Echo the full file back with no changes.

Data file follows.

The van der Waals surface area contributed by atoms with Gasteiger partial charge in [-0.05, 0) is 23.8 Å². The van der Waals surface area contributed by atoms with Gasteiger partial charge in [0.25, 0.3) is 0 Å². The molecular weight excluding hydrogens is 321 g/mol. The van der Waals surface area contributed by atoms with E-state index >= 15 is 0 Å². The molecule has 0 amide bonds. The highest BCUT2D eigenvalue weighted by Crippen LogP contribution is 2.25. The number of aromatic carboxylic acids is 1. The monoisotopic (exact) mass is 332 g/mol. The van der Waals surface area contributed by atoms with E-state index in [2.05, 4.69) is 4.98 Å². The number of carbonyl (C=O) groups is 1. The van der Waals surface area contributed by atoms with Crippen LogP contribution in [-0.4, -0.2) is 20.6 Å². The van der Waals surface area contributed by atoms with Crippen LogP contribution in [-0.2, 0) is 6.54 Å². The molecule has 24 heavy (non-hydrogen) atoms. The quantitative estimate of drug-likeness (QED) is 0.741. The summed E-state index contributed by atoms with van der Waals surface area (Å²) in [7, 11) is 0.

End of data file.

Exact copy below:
The van der Waals surface area contributed by atoms with Gasteiger partial charge in [-0.05, 0) is 23.8 Å². The van der Waals surface area contributed by atoms with Gasteiger partial charge in [0.25, 0.3) is 0 Å². The molecular weight excluding hydrogens is 321 g/mol. The van der Waals surface area contributed by atoms with E-state index >= 15 is 0 Å². The molecule has 0 amide bonds. The highest BCUT2D eigenvalue weighted by Crippen LogP contribution is 2.25. The number of aromatic carboxylic acids is 1. The monoisotopic (exact) mass is 332 g/mol. The van der Waals surface area contributed by atoms with E-state index in [2.05, 4.69) is 4.98 Å². The number of carbonyl (C=O) groups is 1. The van der Waals surface area contributed by atoms with Crippen LogP contribution in [-0.4, -0.2) is 20.6 Å². The van der Waals surface area contributed by atoms with Crippen LogP contribution in [-0.2, 0) is 6.54 Å². The molecule has 24 heavy (non-hydrogen) atoms. The quantitative estimate of drug-likeness (QED) is 0.741. The summed E-state index contributed by atoms with van der Waals surface area (Å²) in [7, 11) is 0.